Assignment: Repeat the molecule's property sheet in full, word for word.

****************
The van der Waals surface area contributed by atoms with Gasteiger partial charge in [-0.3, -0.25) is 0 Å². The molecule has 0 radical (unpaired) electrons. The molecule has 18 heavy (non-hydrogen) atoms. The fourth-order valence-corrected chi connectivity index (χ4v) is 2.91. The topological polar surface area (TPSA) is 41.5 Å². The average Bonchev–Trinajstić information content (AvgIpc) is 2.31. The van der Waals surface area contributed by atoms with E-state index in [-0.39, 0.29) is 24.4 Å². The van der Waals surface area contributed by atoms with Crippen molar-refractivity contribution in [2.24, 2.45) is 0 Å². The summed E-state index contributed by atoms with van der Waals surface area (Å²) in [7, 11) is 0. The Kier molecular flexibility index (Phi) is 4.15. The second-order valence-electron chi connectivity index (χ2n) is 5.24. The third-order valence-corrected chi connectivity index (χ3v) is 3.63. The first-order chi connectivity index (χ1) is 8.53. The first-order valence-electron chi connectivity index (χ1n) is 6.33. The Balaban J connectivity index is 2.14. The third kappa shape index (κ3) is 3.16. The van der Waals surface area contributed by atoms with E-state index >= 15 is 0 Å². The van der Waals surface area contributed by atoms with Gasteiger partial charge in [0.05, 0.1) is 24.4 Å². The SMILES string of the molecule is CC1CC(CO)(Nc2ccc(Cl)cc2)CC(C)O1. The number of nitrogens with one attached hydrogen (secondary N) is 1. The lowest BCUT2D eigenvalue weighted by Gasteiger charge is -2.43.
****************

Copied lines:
The van der Waals surface area contributed by atoms with Gasteiger partial charge in [-0.3, -0.25) is 0 Å². The molecule has 0 radical (unpaired) electrons. The molecule has 18 heavy (non-hydrogen) atoms. The fourth-order valence-corrected chi connectivity index (χ4v) is 2.91. The topological polar surface area (TPSA) is 41.5 Å². The average Bonchev–Trinajstić information content (AvgIpc) is 2.31. The van der Waals surface area contributed by atoms with E-state index in [-0.39, 0.29) is 24.4 Å². The van der Waals surface area contributed by atoms with Crippen molar-refractivity contribution in [2.24, 2.45) is 0 Å². The summed E-state index contributed by atoms with van der Waals surface area (Å²) in [7, 11) is 0. The Kier molecular flexibility index (Phi) is 4.15. The second-order valence-electron chi connectivity index (χ2n) is 5.24. The third-order valence-corrected chi connectivity index (χ3v) is 3.63. The first-order chi connectivity index (χ1) is 8.53. The first-order valence-electron chi connectivity index (χ1n) is 6.33. The Balaban J connectivity index is 2.14. The third kappa shape index (κ3) is 3.16. The van der Waals surface area contributed by atoms with E-state index >= 15 is 0 Å². The van der Waals surface area contributed by atoms with Gasteiger partial charge in [0.05, 0.1) is 24.4 Å². The SMILES string of the molecule is CC1CC(CO)(Nc2ccc(Cl)cc2)CC(C)O1. The number of nitrogens with one attached hydrogen (secondary N) is 1. The lowest BCUT2D eigenvalue weighted by Gasteiger charge is -2.43.